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Emergency contraception (morning after pill)



  • There are no serious side effects of using emergency contracept pills
  • Reduces risk of pregnancy if you haven't used contraception, or if your contraception has failed.
  • Accessible every day of the week from pharmacies

The emergency contraception (EC) pill (previously called the ‘morning after pill’) can be taken after unprotected sex to prevent an unintended pregnancy.

There are two types of hormonal emergency contraception; one which has to be taken within three days of unprotected sex, and the other within five days. The non-hormonal coil (IUD) is the most effective emergency contraception if inserted up to five days after unprotected sex. The IUD is just as effective on day 5 as it is on day 1.

The emergency contraceptive pill is the most popular method of emergency contraception, and can be bought without prescription from most pharmacies. To see a list of pharmacies that offer EC for free click here. Please ensure you contact the pharmacy first to ensure the correct pharmacy is on duty who is able to offer it free of charge.

Effectiveness*
58-99%
Can be taken
Up to 5 days
Period cycle**
Regular
Side effects
Rare

*most effective within 24 hours. Effectiveness decreases with time since unprotected sex

**can make earlier or later


How it works

How to use it

For hormonal emergency contraception:

Take one pill, within the specified time period. The emergency contraceptive pill is much more likely to work if you take it within 24 hours of having sex.

There are two different types of emergency contraceptive pill:

  • Levonorgestrel (LNG), which has to be taken within 72 hours (three days) of sex
  • Ulipristal acetate (UPA), which has to be taken with 120 hours (five days) of sex.

If you vomit within two hours of taking Levonorgestrel (LNG), or three hours after taking Ulipristal acetate (UPA), seek medical advice as you will need to take another dose or have a non-hormonal coil (IUD) fitted.

You will need to tell the doctor, nurse or pharmacist about the unprotected sex you have had so to they can advise on the most suitable method of emergency contraception.

Why it works

Both types of pill contain ingredients which prevent or delay ovulation (the egg being released from your ovaries). LNG contains levonorgestrel and UPA contains ulipristal acetate.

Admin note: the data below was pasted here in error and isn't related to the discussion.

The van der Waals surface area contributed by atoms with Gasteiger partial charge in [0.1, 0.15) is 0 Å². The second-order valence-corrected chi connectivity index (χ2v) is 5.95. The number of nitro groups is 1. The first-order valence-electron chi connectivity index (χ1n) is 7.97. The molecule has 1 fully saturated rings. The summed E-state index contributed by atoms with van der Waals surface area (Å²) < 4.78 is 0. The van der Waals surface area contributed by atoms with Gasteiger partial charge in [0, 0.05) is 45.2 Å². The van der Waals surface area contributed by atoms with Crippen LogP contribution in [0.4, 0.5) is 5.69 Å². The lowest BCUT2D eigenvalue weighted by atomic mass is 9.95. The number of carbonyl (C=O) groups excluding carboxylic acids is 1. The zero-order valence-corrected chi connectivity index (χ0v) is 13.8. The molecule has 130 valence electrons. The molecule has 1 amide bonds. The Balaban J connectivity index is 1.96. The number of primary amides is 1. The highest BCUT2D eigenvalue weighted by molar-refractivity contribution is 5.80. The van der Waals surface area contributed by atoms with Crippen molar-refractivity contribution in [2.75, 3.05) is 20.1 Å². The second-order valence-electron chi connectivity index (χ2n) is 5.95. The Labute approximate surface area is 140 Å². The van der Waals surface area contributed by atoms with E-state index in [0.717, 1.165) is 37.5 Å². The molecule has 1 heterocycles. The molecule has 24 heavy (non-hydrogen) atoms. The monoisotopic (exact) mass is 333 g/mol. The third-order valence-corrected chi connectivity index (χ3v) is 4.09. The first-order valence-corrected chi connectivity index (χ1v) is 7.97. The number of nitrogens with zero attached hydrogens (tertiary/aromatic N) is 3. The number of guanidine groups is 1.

Things to consider

Emergency contraceptive pills or emergency IUDs do not protect against STIs. You should use condoms to protect yourself from STIs.

STIs can pass from one person to another during sex, especially if you don’t use a condom. It is a good idea to get tested, especially if you have recently changed partners. Most infections can be cured.

Using the emergency contraceptive pill repeatedly can disrupt your natural menstrual cycle.

What if?

You’re already using another form of contraception:

  • Ulipristal acetate (UPA) may prevent other types of hormonal contraception from working for a week after use. You can take it more than once in a menstrual cycle
  • Levonorgestrel (LNG) does not interfere with your regular method of contraception and you can take it more than once in a menstrual cycle
  • Levonorgestrel (LNG) and Ulipristal acetate (UPA) do not protect you against pregnancy during the rest of your menstrual cycle and are not intended to be a regular form of contraception
  • The IUD will not interfere with your regular method of contraception and will continue to give you protection against pregnancy for the rest of the cycle - you can choose to keep it for ongoing contraception.

Emergency contraceptive pills can become less effective at preventing pregnancy if:

  • You are taking other medicines - ask your clinician, GP or pharmacist, and read the information that comes with your medicine
  • You wait longer than 24 hours to take it (Levonorgestrel (LNG) only).

Suitability

Most women can take the emergency contraceptive pill. This includes women who cannot usually use hormonal contraception, such as the combined pill and contraceptive patch.

Ulipristal acetate (UPA) is not suitable for women who:

  • are allergic to any of the components of the drug
  • have severe asthma that is not properly controlled by steroids
  • have hereditary problems with lactose metabolism.

Side effects & risks

Common

Next period earlier or later than usual.

Rare

Can make you feel sick, dizzy or tired, or give you a headache, tender breasts or abdominal pain.

Some women using Ulipristal acetate (UPA) experience painful periods, mood swings, and muscle or back pain.

For more information on emergency contraception click here